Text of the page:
Iª-IIae q. 42 a. 2 ad 2 Ad secundum dicendum quod malum naturae, etsi semper immineat, non tamen semper imminet de propinquo. Et ideo non semper timetur. Reply to Objection 2. Although evil of nature ever threatens, yet it does not always threaten from near at hand: and consequently it is not always feared.
Iª-IIae q. 42 a. 2 ad 3 Ad tertium dicendum quod mors et alii defectus naturae proveniunt a natura universali, quibus tamen repugnat natura particularis quantum potest. Et sic ex inclinatione particularis naturae, est dolor et tristitia de huiusmodi malis, cum sunt praesentia; et timor, si immineant in futurum. Reply to Objection 3. Death and other defects of nature are the effects of the common nature; and yet the individual nature rebels against them as far as it can. Accordingly, from the inclination of the individual nature arise pain and sorrow for such like evils, when present; fear when threatening in the future.
Iª-IIae q. 42 a. 3 arg. 1 Ad tertium sic proceditur. Videtur quod timor possit esse de malo culpae. Dicit enim Augustinus, super canonicam Ioan., quod timore casto timet homo separationem a Deo. Sed nihil separat nos a Deo nisi culpa; secundum illud Isaiae LIX. Peccata vestra diviserunt inter vos et Deum vestrum. Ergo timor potest esse de malo culpae. Objection 1. It would seem that the evil of sin can be an object of fear. For Augustine says on the canonical Epistle of John (Tract. ix), that "by chaste fear man fears to be severed from God." Now nothing but sin severs us from God; according to Isaiah 59:2: "Your iniquities have divided between you and your God." Therefore the evil of sin can be an object of fear.
Iª-IIae q. 42 a. 3 arg. 2 Praeterea, Tullius dicit, in IV de Tusculanis quaest., quod de illis timemus, cum futura sunt, de quorum praesentia tristamur. Sed de malo culpae potest aliquis dolere vel tristari. Ergo etiam malum culpae aliquis potest timere. Objection 2. Further, Cicero says (Quaest. Tusc. iv, 4,6) that "we fear when they are yet to come, those things which give us pain when they are present." But it is possible for one to be pained or sorrowful on account of the evil of sin. Therefore one can also fear the evil of sin.
Iª-IIae q. 42 a. 3 arg. 3 Praeterea, spes timori opponitur. Sed spes potest esse de bono virtutis, ut patet per philosophum in IX Ethic. Et apostolus dicit, ad Gal. V, confido de vobis in domino, quod nihil aliud sapietis. Ergo etiam timor potest esse de malo culpae. Objection 3. Further, hope is contrary to fear. But the good of virtue can be the object of hope, as the Philosopher declares (Ethic. ix, 4): and the Apostle says (Galatians 5:10): "I have confidence in you in the Lord, that you will not be of another mind." Therefore fear can regard evil of sin.
Iª-IIae q. 42 a. 3 arg. 4 Praeterea, verecundia est quaedam species timoris, ut supra dictum est. Sed verecundia est de turpi facto. Quod est malum culpae. Ergo et timor. Objection 4. Further, shame is a kind of fear, as stated above (Question 41, Article 4). But shame regards a disgraceful deed, which is an evil of sin. Therefore fear does so likewise.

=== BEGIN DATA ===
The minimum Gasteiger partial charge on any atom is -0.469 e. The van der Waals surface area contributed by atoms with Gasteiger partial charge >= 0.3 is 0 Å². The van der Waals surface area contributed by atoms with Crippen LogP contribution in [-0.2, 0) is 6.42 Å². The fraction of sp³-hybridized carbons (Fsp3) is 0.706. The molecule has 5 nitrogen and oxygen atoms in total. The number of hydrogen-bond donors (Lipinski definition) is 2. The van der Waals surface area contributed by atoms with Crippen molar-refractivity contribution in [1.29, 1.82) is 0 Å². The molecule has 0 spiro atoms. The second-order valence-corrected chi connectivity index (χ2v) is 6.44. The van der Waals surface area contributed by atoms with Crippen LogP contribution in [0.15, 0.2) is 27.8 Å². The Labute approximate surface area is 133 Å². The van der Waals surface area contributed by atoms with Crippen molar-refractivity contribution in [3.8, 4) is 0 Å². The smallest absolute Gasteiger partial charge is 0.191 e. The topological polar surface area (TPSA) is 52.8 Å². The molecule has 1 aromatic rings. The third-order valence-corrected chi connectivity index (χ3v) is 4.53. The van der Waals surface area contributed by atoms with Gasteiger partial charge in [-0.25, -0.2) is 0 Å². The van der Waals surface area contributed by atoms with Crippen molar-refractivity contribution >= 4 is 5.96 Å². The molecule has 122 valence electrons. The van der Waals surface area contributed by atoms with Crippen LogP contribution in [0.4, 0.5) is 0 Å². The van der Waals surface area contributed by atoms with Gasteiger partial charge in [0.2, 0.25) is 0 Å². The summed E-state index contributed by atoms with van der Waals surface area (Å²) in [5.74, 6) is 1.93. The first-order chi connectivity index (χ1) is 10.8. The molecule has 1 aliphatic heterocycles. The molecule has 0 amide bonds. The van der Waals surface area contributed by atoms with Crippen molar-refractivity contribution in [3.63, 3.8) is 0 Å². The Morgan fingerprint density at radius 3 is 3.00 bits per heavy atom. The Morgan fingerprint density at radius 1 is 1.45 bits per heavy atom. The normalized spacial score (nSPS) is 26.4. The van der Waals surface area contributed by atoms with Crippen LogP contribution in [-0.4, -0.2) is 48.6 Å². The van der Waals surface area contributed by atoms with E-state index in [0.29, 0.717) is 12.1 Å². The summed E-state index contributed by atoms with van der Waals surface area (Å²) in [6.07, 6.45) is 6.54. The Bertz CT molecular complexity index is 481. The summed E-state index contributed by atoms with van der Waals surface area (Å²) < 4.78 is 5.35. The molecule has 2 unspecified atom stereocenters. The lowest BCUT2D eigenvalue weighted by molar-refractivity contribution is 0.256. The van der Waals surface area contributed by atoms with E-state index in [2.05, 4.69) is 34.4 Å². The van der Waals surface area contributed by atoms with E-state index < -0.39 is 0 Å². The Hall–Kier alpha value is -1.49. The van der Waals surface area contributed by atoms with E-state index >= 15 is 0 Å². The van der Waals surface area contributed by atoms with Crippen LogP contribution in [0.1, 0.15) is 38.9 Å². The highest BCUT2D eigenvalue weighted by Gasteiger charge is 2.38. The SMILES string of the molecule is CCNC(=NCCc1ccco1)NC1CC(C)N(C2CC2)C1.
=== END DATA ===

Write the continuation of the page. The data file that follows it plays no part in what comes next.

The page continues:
Iª-IIae q. 42 a. 3 s. c. Sed contra est quod philosophus dicit, in II Rhetoric., quod non omnia mala timentur, puta si aliquis erit iniustus, aut tardus. On the contrary, The Philosopher says (Rhet. ii, 5) that "not all evils are feared, for instance that someone be unjust or slow."
Iª-IIae q. 42 a. 3 co. Respondeo dicendum quod, sicut supra dictum est, sicut obiectum spei est bonum futurum arduum quod quis potest adipisci; ita timor est de malo futuro arduo quod non potest de facili vitari. Ex quo potest accipi quod id quod omnino subiacet potestati et voluntati nostrae, non habet rationem terribilis, sed illud solum est terribile, quod habet causam extrinsecam. Malum autem culpae propriam causam habet voluntatem humanam. Et ideo proprie non habet rationem terribilis. Sed quia voluntas humana ab aliquo exteriori potest inclinari ad peccandum; si illud inclinans habeat magnam vim ad inclinandum, secundum hoc poterit esse timor de malo culpae, inquantum est ab exteriori causa, puta cum aliquis timet commorari in societate malorum, ne ab eis ad peccandum inducatur. Sed proprie loquendo, in tali dispositione magis timet homo seductionem quam culpam secundum propriam rationem, idest inquantum est voluntaria, sic enim non habet ut timeatur. I answer that, As stated above (40, 1; 41, 2), as the object of hope is a future good difficult but possible to obtain, so the object of fear is a future evil, arduous and not to be easily avoided. From this we may gather that whatever is entirely subject to our power and will, is not an object of fear; and that nothing gives rise to fear save what is due to an external cause. Now human will is the proper cause of the evil of sin: and consequently evil of sin, properly speaking, is not an object of fear. But since the human will may be inclined to sin by an extrinsic cause; if this cause have a strong power of inclination, in that respect a man may fear the evil of sin, in so far as it arises from that extrinsic cause: as when he fears to dwell in the company of wicked men, lest he be led by them to sin. But, properly speaking, a man thus disposed, fears the being led astray rather than the sin considered in its proper nature, i.e. as a voluntary act; for considered in this light it is not an object of fear to him.
Iª-IIae q. 42 a. 3 ad 1 Ad primum ergo dicendum quod separatio a Deo est quaedam poena consequens peccatum, et omnis poena aliquo modo est ab exteriori causa. Reply to Objection 1. Separation from God is a punishment resulting from sin: and every punishment is, in some way, due to an extrinsic cause.